“If you talk about the scope of slavery and the scope of anti-Black violence among people who may be the descendants of people that took African-American dismembered body parts as souvenirs from lynchings, that’s going to be upsetting to some people,” Africana studies professor Laura Adderley said. “But that is the factual history of this country.”

The College Board called a New York Times article that drew connections between DeSantis’s education proposals and the course’s changes a “reckless mischaracterization of our processes” and said the changes were “shaped over years by the most eminent scholars in the field, not political influence.”

Adderley said she believes that feedback from teachers reflecting fear from school boards and local politics led to the changes, not political pressure.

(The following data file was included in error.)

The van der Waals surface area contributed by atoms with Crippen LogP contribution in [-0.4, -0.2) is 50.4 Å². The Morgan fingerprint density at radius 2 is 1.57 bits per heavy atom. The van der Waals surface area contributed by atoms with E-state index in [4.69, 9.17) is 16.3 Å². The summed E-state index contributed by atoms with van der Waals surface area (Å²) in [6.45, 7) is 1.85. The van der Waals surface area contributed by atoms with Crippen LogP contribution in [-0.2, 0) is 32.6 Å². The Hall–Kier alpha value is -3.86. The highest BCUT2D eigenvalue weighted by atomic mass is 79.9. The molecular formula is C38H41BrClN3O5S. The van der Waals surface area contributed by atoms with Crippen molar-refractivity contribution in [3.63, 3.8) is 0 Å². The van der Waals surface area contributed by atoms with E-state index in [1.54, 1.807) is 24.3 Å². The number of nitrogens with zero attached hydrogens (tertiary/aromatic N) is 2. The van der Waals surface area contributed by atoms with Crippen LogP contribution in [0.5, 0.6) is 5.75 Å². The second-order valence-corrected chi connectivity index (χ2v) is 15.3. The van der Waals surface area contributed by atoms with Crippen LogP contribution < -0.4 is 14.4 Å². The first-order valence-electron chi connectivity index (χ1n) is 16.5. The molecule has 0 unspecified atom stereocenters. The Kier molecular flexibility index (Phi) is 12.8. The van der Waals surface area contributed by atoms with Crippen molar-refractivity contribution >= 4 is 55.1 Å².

Grant was more skeptical. “Rather than a testing company or politicians, I trust the kids and the teachers,” she said.

“I haven’t come away with a very favorable impression of the College Board,” Crews said. He sees an “over-emphasis on extracting money from student participants … and under-emphasis on providing what I would take to be a really sound, comprehensive education.”

The course will be eligible for college credit, but Grant said the new curriculum is “taking all this college-level stuff and then watering it down.”

The new curriculum says “AP opposes indoctrination,” and that, “AP students are not required to feel certain ways about themselves or the course content.”

Adderley said she believes the College Board used this statement to defend themselves from conservative critics. 

“It suggests that there’s some big problem [of indoctrination] out there,” Adderley said. “I just don’t think it’s that big.”